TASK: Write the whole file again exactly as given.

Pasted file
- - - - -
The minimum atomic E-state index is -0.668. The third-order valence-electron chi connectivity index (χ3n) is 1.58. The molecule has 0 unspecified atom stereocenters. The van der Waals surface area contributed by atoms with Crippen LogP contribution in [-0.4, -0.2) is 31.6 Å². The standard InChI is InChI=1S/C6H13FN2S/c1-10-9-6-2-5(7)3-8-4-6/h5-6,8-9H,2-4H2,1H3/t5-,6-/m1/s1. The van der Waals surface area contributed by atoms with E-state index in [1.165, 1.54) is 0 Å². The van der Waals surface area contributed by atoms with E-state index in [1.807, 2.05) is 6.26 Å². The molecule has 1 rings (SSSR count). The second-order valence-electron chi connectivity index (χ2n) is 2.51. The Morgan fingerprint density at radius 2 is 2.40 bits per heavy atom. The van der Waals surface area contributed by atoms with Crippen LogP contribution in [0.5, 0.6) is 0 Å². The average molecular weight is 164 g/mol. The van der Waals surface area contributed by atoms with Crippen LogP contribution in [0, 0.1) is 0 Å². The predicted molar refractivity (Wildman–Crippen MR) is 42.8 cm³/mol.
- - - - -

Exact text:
The minimum atomic E-state index is -0.668. The third-order valence-electron chi connectivity index (χ3n) is 1.58. The molecule has 0 unspecified atom stereocenters. The van der Waals surface area contributed by atoms with Crippen LogP contribution in [-0.4, -0.2) is 31.6 Å². The standard InChI is InChI=1S/C6H13FN2S/c1-10-9-6-2-5(7)3-8-4-6/h5-6,8-9H,2-4H2,1H3/t5-,6-/m1/s1. The van der Waals surface area contributed by atoms with E-state index in [1.165, 1.54) is 0 Å². The van der Waals surface area contributed by atoms with E-state index in [1.807, 2.05) is 6.26 Å². The molecule has 1 rings (SSSR count). The second-order valence-electron chi connectivity index (χ2n) is 2.51. The Morgan fingerprint density at radius 2 is 2.40 bits per heavy atom. The van der Waals surface area contributed by atoms with Crippen LogP contribution in [0.5, 0.6) is 0 Å². The average molecular weight is 164 g/mol. The van der Waals surface area contributed by atoms with Crippen LogP contribution in [0, 0.1) is 0 Å². The predicted molar refractivity (Wildman–Crippen MR) is 42.8 cm³/mol.